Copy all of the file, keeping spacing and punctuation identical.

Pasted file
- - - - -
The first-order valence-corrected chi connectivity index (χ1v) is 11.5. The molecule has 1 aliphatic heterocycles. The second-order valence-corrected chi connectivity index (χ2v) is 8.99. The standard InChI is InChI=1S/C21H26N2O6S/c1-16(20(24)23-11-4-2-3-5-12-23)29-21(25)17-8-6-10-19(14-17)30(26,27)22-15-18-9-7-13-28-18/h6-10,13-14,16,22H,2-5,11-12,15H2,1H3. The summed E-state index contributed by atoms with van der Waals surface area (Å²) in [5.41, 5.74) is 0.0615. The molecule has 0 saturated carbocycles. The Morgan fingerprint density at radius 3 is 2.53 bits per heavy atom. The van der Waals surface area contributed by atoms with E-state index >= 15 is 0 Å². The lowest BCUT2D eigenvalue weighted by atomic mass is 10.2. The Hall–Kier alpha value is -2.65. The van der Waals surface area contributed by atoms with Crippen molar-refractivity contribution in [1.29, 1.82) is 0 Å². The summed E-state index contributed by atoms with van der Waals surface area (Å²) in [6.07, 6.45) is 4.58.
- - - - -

The first-order valence-corrected chi connectivity index (χ1v) is 11.5. The molecule has 1 aliphatic heterocycles. The second-order valence-corrected chi connectivity index (χ2v) is 8.99. The standard InChI is InChI=1S/C21H26N2O6S/c1-16(20(24)23-11-4-2-3-5-12-23)29-21(25)17-8-6-10-19(14-17)30(26,27)22-15-18-9-7-13-28-18/h6-10,13-14,16,22H,2-5,11-12,15H2,1H3. The summed E-state index contributed by atoms with van der Waals surface area (Å²) in [5.41, 5.74) is 0.0615. The molecule has 0 saturated carbocycles. The Morgan fingerprint density at radius 3 is 2.53 bits per heavy atom. The van der Waals surface area contributed by atoms with E-state index >= 15 is 0 Å². The lowest BCUT2D eigenvalue weighted by atomic mass is 10.2. The Hall–Kier alpha value is -2.65. The van der Waals surface area contributed by atoms with Crippen molar-refractivity contribution in [1.29, 1.82) is 0 Å². The summed E-state index contributed by atoms with van der Waals surface area (Å²) in [6.07, 6.45) is 4.58.